Analysis Japan's nuclear powerplants have performed magnificently in the face of a disaster hugely greater than they were designed to withstand, remaining entirely safe throughout and sustaining only minor damage. The unfolding Fukushima story has enormously strengthened the case for advanced nations – including Japan – to build more nuclear powerplants, in the knowledge that no imaginable disaster can result in serious problems.
Let's recap on what's happened so far. The earthquake which hit on Friday was terrifically powerful, shaking the entire planet on its axis and jolting the whole of Japan several feet sideways. At 8.9 on the Richter scale, it was some five times stronger than the older Fukushima plants had been designed to cope with.
If nuclear powerplants were merely as safe as they are advertised to be, there should have been a major failure right then. As the hot cores ceased to be cooled by the water which is used to extract power from them, control rods would have remained withdrawn and a runaway chain reaction could have ensued – probably resulting in the worst thing that can happen to a properly designed nuclear reactor: a core meltdown in which the superhot fuel rods actually melt and slag down the whole core into a blob of molten metal. In this case the only thing to do is seal up the containment and wait: no radiation disaster will take place1, but the reactor is a total writeoff and cooling the core off will be difficult and take a long time. Eventual cleanup will be protracted and expensive.
In fact, though the quake was far beyond design limits, all the reactors went into automatic shutdown perfectly: triumph number one. Control rods slammed into the cores, absorbing the neutrons spitting from the fuel rods and pinching off the uranium-fission chain reactions powering the plant.
However, the cores were still producing heat and radiation at this point: intermediate radioactive isotopes of caesium and iodine are created during normal running. They have short half-lives and decay to insignificant levels within days of a shutdown, but for that time the reactor will still produce a few per cent of the heat it puts out in normal running – and this is still a lot of heat. If it is not dealt with, it can eventually melt down parts of the core, though the resulting mess will not be nearly as bad as a runaway meltdown.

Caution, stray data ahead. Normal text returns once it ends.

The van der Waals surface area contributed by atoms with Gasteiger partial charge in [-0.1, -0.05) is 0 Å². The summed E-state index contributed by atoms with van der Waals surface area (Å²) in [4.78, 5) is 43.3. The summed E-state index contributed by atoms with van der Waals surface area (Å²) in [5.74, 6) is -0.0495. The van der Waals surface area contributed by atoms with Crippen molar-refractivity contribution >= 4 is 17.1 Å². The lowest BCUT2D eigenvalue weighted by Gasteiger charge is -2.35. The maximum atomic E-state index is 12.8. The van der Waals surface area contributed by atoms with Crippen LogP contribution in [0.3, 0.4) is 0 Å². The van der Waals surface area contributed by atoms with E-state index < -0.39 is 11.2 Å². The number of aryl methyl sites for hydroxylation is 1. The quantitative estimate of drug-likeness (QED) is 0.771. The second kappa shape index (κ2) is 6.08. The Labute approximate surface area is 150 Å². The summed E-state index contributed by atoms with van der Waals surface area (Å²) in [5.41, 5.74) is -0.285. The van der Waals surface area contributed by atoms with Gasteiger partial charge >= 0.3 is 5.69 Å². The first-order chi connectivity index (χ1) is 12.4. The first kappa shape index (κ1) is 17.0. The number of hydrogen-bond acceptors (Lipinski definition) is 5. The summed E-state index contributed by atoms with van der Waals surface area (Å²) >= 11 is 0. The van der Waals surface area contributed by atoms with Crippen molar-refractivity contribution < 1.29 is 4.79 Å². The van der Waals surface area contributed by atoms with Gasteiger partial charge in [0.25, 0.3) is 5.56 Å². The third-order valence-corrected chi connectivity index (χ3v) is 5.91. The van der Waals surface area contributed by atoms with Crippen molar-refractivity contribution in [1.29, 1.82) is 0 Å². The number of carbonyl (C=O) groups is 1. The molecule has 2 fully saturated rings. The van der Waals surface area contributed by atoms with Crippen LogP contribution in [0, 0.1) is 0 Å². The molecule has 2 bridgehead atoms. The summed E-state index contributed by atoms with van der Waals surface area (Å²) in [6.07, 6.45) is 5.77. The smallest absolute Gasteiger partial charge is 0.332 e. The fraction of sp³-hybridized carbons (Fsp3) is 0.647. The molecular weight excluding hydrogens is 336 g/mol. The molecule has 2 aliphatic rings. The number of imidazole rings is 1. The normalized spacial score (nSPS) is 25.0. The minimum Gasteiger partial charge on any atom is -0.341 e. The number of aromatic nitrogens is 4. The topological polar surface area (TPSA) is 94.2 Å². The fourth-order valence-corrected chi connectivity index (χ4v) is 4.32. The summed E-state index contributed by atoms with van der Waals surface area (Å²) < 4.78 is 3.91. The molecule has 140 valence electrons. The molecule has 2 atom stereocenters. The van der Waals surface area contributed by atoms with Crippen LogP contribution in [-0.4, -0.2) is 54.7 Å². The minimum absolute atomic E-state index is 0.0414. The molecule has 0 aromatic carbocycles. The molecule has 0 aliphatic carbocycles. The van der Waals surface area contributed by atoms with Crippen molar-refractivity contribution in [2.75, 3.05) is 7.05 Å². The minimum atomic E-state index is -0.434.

Thus, even with the control rods in, the core still needs to be cooled for some days until the "residual" heating dies away and so power and water need to be supplied for this purpose. Backup cooling driven by diesels came on at all the plants without trouble, despite the way-beyond-spec hit from the quake: triumph number two.
For a few hours all was well. Then the tsunami – again, bigger than the plant had been built to cope with – struck, knocking out the diesel backups and the backup diesel backups.
Needless to say, this being a nuclear powerplant, there was another backup and this one worked despite having been through a beyond-spec quake and the tsunami. Battery power cut in and the cores continued to be cooled, giving the plant operators some hours of leeway to bring in mobile generators: triumph number three.
Unfortunately it appears that the devastation from the quake and tsunami was sufficient that mobile power wasn't online at all the sites before the temperatures inside the cores began to climb seriously. At this stage the cores are sitting immersed in cooling water inside their terrifically thick and strong airtight containment vessels. As the water is not being circulated and cooled any more, it is getting hotter, turning to steam, and pressure is building inside the vessel. Left alone the vessel interior will presently become hot enough to start melting the tough alloy casings of the fuel rods, at which stage the interior will fill with long-half-life radioactive materials – and will thus have to be buttoned up tightly and abandoned for a long time, creating a mess.